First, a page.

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ROGER OF WENDOVER Flowers of history. The history of England from the descent of the saxons to A.D. 1235. vol.1

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ROGER OF WENDOVER
Flowers of history. The history of England from the descent of the saxons to A.D. 1235. vol.1
page 134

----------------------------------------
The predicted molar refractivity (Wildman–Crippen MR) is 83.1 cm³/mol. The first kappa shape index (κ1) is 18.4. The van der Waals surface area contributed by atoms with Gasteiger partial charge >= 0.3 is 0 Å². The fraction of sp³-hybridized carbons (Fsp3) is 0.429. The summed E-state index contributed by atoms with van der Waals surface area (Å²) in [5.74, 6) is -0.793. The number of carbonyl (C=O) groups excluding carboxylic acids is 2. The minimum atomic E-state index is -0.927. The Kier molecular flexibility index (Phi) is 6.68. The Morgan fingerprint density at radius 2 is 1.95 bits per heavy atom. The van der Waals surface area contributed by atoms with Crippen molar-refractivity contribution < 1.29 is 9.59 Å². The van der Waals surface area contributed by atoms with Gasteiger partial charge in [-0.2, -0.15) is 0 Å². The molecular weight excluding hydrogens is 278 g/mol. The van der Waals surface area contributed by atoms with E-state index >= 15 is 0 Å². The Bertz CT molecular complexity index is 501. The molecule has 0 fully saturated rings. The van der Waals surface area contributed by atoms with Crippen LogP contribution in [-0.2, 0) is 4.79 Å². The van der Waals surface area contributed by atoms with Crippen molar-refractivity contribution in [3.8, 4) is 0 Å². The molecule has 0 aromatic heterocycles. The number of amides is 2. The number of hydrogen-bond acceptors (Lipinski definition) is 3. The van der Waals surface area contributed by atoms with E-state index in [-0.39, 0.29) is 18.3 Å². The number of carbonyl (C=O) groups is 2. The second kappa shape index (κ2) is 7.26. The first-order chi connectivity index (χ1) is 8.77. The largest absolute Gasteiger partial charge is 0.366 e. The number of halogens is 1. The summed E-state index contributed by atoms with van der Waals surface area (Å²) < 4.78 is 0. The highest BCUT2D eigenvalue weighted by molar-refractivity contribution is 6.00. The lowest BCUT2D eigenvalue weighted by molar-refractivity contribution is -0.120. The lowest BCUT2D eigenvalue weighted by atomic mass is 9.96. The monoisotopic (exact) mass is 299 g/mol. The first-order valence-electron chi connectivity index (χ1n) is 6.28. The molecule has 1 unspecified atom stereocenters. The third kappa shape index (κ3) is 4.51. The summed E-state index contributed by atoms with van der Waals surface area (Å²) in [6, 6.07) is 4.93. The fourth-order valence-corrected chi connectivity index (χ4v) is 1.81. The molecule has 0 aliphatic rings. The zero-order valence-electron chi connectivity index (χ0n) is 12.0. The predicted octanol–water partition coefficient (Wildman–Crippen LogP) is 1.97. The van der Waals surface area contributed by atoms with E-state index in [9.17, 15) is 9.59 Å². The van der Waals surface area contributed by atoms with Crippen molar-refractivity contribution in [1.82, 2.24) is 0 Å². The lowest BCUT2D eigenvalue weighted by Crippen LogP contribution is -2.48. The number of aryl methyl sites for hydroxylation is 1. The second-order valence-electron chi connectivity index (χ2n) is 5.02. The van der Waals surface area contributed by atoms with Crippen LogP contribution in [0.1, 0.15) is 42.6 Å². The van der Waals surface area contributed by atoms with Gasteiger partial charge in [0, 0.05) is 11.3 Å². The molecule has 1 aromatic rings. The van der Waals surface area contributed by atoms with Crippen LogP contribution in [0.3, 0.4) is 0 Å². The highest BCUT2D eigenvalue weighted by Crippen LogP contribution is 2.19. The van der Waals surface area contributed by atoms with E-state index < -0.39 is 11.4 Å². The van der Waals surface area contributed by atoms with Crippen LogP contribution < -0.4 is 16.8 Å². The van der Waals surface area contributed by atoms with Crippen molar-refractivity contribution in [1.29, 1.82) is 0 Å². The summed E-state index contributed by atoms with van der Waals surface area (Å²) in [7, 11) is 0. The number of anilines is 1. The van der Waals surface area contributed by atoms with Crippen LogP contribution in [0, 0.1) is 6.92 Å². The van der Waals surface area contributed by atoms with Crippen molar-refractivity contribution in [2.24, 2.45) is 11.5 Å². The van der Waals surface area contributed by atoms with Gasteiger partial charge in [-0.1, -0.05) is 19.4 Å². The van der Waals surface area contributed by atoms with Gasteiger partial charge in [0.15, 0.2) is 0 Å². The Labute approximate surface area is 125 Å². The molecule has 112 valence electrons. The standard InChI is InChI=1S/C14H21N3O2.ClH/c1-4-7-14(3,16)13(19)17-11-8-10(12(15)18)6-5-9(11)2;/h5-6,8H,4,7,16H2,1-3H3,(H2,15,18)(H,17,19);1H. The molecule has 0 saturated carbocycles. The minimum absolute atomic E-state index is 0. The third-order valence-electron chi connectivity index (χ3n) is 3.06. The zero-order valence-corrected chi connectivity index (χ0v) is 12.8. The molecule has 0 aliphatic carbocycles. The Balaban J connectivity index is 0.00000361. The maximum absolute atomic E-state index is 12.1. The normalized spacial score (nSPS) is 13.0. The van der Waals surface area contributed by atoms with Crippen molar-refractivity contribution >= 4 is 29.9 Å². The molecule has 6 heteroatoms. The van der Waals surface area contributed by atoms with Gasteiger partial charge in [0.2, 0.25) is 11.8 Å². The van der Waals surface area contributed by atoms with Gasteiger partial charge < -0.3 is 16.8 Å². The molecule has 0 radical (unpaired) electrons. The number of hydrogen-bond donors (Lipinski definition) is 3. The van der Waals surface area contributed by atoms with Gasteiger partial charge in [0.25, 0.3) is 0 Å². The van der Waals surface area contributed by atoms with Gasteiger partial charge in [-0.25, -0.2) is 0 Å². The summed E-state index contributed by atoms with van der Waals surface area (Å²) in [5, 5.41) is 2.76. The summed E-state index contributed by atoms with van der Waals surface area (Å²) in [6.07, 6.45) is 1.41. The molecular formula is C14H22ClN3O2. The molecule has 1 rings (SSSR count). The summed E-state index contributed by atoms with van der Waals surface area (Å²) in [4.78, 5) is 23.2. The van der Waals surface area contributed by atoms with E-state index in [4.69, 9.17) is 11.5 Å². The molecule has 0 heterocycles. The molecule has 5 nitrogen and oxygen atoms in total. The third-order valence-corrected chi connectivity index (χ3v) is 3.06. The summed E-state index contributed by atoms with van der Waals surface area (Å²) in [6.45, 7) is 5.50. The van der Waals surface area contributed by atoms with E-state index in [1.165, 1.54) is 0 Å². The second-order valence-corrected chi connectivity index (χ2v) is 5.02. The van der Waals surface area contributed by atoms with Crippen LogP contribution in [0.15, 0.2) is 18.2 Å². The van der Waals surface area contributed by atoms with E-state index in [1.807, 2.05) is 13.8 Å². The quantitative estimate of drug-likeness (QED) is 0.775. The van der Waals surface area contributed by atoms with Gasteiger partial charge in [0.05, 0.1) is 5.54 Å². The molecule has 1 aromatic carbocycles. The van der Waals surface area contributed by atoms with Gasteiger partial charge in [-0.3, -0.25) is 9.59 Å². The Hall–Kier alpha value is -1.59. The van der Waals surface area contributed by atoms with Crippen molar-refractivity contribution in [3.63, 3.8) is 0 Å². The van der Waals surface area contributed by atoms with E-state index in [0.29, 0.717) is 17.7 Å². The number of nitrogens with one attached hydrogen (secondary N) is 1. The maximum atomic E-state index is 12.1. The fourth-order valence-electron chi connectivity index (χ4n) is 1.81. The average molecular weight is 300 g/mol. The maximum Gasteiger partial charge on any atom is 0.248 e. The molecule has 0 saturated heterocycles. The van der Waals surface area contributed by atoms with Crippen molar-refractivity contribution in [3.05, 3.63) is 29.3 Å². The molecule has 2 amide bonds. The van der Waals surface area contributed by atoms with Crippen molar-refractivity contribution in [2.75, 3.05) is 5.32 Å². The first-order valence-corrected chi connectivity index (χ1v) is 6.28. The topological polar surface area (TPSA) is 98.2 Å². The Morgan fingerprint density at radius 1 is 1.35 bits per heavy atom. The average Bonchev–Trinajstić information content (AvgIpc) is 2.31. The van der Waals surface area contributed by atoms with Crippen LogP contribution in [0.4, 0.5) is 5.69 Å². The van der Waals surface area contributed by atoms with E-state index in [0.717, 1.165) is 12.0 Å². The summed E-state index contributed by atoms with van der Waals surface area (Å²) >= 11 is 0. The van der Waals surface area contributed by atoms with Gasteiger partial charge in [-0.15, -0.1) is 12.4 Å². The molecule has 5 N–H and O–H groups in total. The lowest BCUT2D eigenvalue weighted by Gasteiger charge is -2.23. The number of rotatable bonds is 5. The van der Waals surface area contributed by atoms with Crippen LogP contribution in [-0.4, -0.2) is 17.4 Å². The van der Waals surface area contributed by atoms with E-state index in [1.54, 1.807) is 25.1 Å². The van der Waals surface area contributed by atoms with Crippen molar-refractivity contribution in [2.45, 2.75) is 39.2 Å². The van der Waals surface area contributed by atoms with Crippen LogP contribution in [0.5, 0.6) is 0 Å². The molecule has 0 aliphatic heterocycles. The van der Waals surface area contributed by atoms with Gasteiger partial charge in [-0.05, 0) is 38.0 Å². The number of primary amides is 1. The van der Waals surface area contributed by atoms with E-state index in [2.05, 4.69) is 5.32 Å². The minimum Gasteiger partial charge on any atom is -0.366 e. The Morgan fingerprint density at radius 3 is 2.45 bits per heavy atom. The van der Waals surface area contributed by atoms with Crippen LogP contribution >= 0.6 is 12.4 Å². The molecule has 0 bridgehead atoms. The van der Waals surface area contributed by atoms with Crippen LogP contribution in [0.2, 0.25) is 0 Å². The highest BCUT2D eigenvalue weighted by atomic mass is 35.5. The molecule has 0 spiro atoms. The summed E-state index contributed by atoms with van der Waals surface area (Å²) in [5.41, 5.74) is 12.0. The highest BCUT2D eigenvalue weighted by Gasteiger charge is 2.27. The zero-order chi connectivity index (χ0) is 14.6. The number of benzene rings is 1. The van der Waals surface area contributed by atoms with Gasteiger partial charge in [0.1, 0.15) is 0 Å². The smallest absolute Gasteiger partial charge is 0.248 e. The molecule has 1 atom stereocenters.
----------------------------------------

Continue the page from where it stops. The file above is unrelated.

.D. 711.] THE BISHOPS OF SELSET. 129 tinuing there in prayer, fasting, and almsgiving, till the day he was called away. He was succeeded in the kingdom by Ceolred, son of Athelred, who held that kingdom before Kenred. Now Offa, king of the East-Saxons, of whom we have spoken before, came to Eome with Kenred ; with the like devotedness of mind he left wife, lands, kindred, and country for Christ's sake, that he might receive in this life a hundredfold, and in the world to come eternal life. He was succeeded iu the kingdom by Selred, son of Sebert the good, who reigned thirty-eight years. Of the first bishop of Selsey. In the year of grace 711, it was determined by a synodal decree in the province of the South-Saxons, that the people who hitherto belonged to the diocese of the city of Winchester, over which Daniel at that time presided, should have · an episcopal see and bishop of their own. Accordingly Eadbert abbat of the monastery of bishop Wilfrid of blessed memory, which was called Selsey, was consecrated to be their first prelate. There that servant of God passed an exile of five years, and obtained from the king of that province land of eighty families, that he might there receive his companions in exile, and supply them with the necessaries of life. The place was surrounded by the sea except on the western side, where it was approached by an isthmus about the cast of a sling in width. Having obtained a grant of this place, Wilfrid founded there a monastery, which his successors held for a long season ; it was composed principally of the brethren he had brought with him, living with regular discipline ; and as the aforesaid king Athelwold had given him such possessions with lands and people, he baptized all whom he found there in the water of regeneration, and made them stedfast in the faith of Christ. Among whom were about two hundred and fifty men and women slaves, all of whom he not only rescued from the servitude of the devil, but granted them their liberty, and exempted them from human servitude. When Wilfrid was recalled to the province of the Northumbrians, Cedwalla king of the West-Saxons first, and after him Ine, his successor, held that kingdom, having subdued and slain the kings of that province ; whence it came to pass, that for the whole of that time, that nation had no VOL. I. Κ


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